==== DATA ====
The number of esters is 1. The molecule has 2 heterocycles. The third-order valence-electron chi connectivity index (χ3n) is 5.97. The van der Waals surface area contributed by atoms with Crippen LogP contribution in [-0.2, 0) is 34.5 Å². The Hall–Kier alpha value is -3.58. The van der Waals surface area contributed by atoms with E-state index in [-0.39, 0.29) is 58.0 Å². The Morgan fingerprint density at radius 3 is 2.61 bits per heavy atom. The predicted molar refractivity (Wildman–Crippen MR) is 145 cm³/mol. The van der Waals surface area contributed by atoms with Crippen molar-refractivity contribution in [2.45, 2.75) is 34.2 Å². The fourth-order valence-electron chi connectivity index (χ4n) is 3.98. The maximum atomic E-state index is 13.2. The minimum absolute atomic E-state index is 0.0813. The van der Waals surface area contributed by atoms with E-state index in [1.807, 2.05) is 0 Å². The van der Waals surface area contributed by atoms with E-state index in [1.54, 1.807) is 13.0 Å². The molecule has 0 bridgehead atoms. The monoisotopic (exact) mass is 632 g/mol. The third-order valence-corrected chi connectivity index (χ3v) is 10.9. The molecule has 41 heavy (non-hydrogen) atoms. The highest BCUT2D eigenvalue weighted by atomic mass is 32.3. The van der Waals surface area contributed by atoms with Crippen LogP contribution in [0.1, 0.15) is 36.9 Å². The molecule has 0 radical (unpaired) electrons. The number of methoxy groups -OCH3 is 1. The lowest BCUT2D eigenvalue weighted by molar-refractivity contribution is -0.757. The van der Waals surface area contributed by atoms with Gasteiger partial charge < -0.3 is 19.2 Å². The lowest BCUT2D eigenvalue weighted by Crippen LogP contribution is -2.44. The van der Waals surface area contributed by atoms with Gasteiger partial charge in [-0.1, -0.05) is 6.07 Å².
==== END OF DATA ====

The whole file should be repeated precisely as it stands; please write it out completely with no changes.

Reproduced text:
The number of esters is 1. The molecule has 2 heterocycles. The third-order valence-electron chi connectivity index (χ3n) is 5.97. The van der Waals surface area contributed by atoms with Crippen LogP contribution in [-0.2, 0) is 34.5 Å². The Hall–Kier alpha value is -3.58. The van der Waals surface area contributed by atoms with E-state index in [-0.39, 0.29) is 58.0 Å². The Morgan fingerprint density at radius 3 is 2.61 bits per heavy atom. The predicted molar refractivity (Wildman–Crippen MR) is 145 cm³/mol. The van der Waals surface area contributed by atoms with Crippen molar-refractivity contribution in [2.45, 2.75) is 34.2 Å². The fourth-order valence-electron chi connectivity index (χ4n) is 3.98. The maximum atomic E-state index is 13.2. The minimum absolute atomic E-state index is 0.0813. The van der Waals surface area contributed by atoms with E-state index in [1.807, 2.05) is 0 Å². The van der Waals surface area contributed by atoms with E-state index in [1.54, 1.807) is 13.0 Å². The molecule has 0 bridgehead atoms. The monoisotopic (exact) mass is 632 g/mol. The third-order valence-corrected chi connectivity index (χ3v) is 10.9. The molecule has 41 heavy (non-hydrogen) atoms. The highest BCUT2D eigenvalue weighted by atomic mass is 32.3. The van der Waals surface area contributed by atoms with Crippen LogP contribution in [0.1, 0.15) is 36.9 Å². The molecule has 0 radical (unpaired) electrons. The number of methoxy groups -OCH3 is 1. The lowest BCUT2D eigenvalue weighted by molar-refractivity contribution is -0.757. The van der Waals surface area contributed by atoms with Gasteiger partial charge < -0.3 is 19.2 Å². The lowest BCUT2D eigenvalue weighted by Crippen LogP contribution is -2.44. The van der Waals surface area contributed by atoms with Gasteiger partial charge in [-0.1, -0.05) is 6.07 Å².